How will people with disability benefit from this project?

People with disability have higher healthcare rates than the general population. As we know, many support workers do not have a formal background in healthcare.

This framework will provide the necessary standard of care to deliver high risk supports to NDIS participants in response to the new regulatory model for service providers of all sizes, scales and complexity. The framework also includes a ‘No Assumptions’ campaign to minimise treatment delays, which is important for supporting people with intellectual and communication limitations.

The ‘Best-in-Class’ framework will also extend and build on the existing hospital support resources so people with disability can achieve improved health outcomes when they come into contact with the hospital system.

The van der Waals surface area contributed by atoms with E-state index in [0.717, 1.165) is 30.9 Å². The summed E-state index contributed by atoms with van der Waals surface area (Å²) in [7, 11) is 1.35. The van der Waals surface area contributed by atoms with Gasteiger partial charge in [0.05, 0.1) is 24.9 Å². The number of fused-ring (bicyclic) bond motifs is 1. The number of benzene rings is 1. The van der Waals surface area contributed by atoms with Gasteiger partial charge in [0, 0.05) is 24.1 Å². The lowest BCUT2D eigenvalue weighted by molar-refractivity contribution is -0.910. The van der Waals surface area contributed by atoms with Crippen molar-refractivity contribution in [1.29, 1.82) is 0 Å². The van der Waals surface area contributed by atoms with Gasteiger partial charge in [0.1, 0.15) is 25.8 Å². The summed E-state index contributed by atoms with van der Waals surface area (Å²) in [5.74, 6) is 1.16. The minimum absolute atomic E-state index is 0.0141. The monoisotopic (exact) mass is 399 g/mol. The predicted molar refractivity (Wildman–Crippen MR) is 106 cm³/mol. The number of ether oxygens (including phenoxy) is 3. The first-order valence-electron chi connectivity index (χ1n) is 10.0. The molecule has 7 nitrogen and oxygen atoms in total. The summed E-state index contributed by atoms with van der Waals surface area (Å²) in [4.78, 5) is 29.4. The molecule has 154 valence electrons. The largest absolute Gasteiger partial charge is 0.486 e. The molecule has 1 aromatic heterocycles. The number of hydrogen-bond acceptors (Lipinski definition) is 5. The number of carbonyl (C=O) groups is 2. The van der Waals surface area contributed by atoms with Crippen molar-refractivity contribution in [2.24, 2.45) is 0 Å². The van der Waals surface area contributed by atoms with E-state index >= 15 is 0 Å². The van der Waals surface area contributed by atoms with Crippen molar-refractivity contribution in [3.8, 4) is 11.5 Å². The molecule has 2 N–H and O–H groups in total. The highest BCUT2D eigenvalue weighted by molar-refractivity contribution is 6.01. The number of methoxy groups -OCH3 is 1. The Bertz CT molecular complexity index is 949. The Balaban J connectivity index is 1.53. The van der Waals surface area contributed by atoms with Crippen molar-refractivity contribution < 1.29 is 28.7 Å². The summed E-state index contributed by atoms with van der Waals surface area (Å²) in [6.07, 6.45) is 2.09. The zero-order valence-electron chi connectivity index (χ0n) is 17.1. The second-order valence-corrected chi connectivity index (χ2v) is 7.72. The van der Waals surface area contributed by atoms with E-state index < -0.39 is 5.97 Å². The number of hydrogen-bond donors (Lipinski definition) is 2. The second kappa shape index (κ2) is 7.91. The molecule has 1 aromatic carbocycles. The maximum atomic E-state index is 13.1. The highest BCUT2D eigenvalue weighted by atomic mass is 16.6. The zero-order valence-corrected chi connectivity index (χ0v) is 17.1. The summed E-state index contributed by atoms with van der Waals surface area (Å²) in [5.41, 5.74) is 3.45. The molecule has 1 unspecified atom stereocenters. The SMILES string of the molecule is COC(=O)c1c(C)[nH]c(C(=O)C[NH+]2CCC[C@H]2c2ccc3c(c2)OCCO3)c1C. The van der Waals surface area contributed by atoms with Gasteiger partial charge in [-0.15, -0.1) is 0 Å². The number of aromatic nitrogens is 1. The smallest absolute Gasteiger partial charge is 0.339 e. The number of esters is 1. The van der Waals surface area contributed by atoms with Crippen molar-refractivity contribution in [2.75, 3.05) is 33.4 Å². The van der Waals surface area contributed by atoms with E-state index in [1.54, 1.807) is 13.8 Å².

What impact will this project have on the services NDIS participants receive?

The ‘Best-in-Class’ practice framework will contribute to the national information and education programs aimed at developing and growing a quality market in the NDIS. The objective of the project is in line with the NDIS Quality and Safeguarding Commission’s mission of providing national consistency in the safety and quality of services that NDIS participants receive.

It will enable all service providers, including existing and new entrants, to implement a consistent, evidence based and reliable approach in providing high risk supports for NDIS participants who require high intensity daily personal activities among other healthcare needs.

The framework will ultimately drive a healthy market that gives NDIS participants choice and control over the services they would like to purchase. 

There is an ongoing debate around the responsibilities of NDIS and mainstream health. Will this project define some of those boundaries?

This project is a clear example of how we are actively looking for solutions in the NDIS market.